Earth Day is a day to bring awareness to climate change.
As The Blast previously reported, a man named Wynn Alan Bruce set himself on fire on Earth Day in front of the Supreme Court in order to raise awareness of climate change. Bruce, 50, of Boulder, Colorado, reportedly died of his injuries after being airlifted to a hospital following the incident.
Although many media outlets have hesitated to name a motive for the incident, users online have been exploring his social media accounts to try to determine a motive.
Screenshots Reveal Earth Day Protest Was Seemingly Premidated
One user, Rebecca Field, shared a Facebook screenshot of Wynn Alan Bruce’s Facebook account, which showed him sharing a post titled “Climate Change: The Science and Global Impact.” In the comments, Wynn wrote “4-1-1[fire-emoji]4/22/2022.”
Wynn Alan Bruce announced his date and manner of death a year ago. pic.twitter.com/QQvLKn08tj
— Rebecca Field (@rebs_field) April 23, 2022
Another post showed that the comment had an edit history. Although they made the initial post “4-1-1” on April 20, 2021, they added the fire emoji on October 19, and the date of his death, which fell on Earth Day, on April 2, only twenty days before his death.
Sort of. Comment has an edit history. The date was only recently added, and without it, there isn’t much to act on. pic.twitter.com/6M3B18Wm2L
— Eva Rawls, PhD (@EvaRawlsPhD) April 24, 2022
Another user named Andrew Bear found more information about Bruce from his Facebook page and detailed it in a lengthy Twitter thread.
Bruce Was ‘Someone Who Cared About Stopping Climate Change’
1. Yesterday, on Earth Day, a man named Wynn Alan Bruce set himself on fire in front of the Supreme Court, in Washington DC. Those who knew Wynn describe him as very kind, someone who cared about stopping climate change. pic.twitter.com/WnWoEcHXhi
— Andrew Bear (@1andrewbear) April 24, 2022
On Sunday, Bear tweeted, “Yesterday, on Earth Day, a man named Wynn Alan Bruce set himself on fire in front of the Supreme Court, in Washington DC. Those who knew Wynn describe him as very kind, someone who cared about stopping climate change.”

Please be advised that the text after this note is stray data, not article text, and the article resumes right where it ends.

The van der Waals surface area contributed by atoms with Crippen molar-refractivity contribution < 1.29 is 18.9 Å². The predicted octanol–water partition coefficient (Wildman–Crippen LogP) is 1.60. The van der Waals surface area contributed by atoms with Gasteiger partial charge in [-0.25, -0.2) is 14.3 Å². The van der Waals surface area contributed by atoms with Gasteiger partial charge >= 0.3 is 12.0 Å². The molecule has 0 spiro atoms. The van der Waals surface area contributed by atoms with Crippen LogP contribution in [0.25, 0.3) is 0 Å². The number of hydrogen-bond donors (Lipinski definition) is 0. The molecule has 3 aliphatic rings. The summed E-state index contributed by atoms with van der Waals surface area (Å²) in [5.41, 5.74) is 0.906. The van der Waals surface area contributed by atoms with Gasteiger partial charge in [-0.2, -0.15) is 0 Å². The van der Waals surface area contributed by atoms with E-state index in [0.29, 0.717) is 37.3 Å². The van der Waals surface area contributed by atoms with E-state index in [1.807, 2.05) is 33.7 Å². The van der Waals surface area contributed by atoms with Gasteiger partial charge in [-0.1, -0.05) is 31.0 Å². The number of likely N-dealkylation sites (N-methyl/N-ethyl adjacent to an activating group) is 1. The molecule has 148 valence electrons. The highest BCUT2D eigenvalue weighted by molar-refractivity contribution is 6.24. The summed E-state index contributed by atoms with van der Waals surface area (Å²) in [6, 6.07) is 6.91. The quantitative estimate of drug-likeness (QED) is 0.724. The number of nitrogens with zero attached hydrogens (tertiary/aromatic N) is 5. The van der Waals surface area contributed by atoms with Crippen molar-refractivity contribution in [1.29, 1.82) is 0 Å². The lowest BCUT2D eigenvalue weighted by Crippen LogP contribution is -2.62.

“I want to share two things about Wynn Alan Bruce,” he continued. “First, I will share the words that Wynn posted on his Facebook site that express his faith in the Shambhala tradition of Buddhism. Second, I will share words of Thich Nhat Hanh about those who burned themselves in Vietnam.”
“Wynn shared the following on December 25, 2021: Now I awaken basic goodness in my heart. I confidently awaken my innate qualities — Goodness, wisdom, kindness and strength — Within the sun of basic goodness,” he continued to quote. “May the basic goodness I discovered today continue to grow and grow…May this primordial truth, the inheritance of all humanity, be a brilliant torch to guide all beings. May the warm-heartedness, I have discovered, be a parasol to protect all beings.”
He went on, “May the courageousness of this moment never be forgotten. May there be harmony between biospheric family, friends and nations. May the Earth be healed. May the elements be balanced. May humanity have peace. May enlightened society manifest on this Earth.”
Bear also shared the Thich Nhat Hanh on self-immolation: “The press spoke of suicide, but in the essence, it is not…burning themselves aimed only at alarming, at moving the hearts of the oppressors, and at calling the attention of the world to the suffering endured then by the Vietnamese.”
He continued: “To burn oneself by fire is to prove that what one is saying is of the utmost importance…. The Vietnamese monk, by burning himself, says with all his strength and determination that he can endure the greatest of sufferings to protect his people.”
“To express will by burning oneself, therefore, is not to commit an act of destruction but to perform an act of construction, that is, to suffer and to die for the sake of one’s people. This is not suicide.”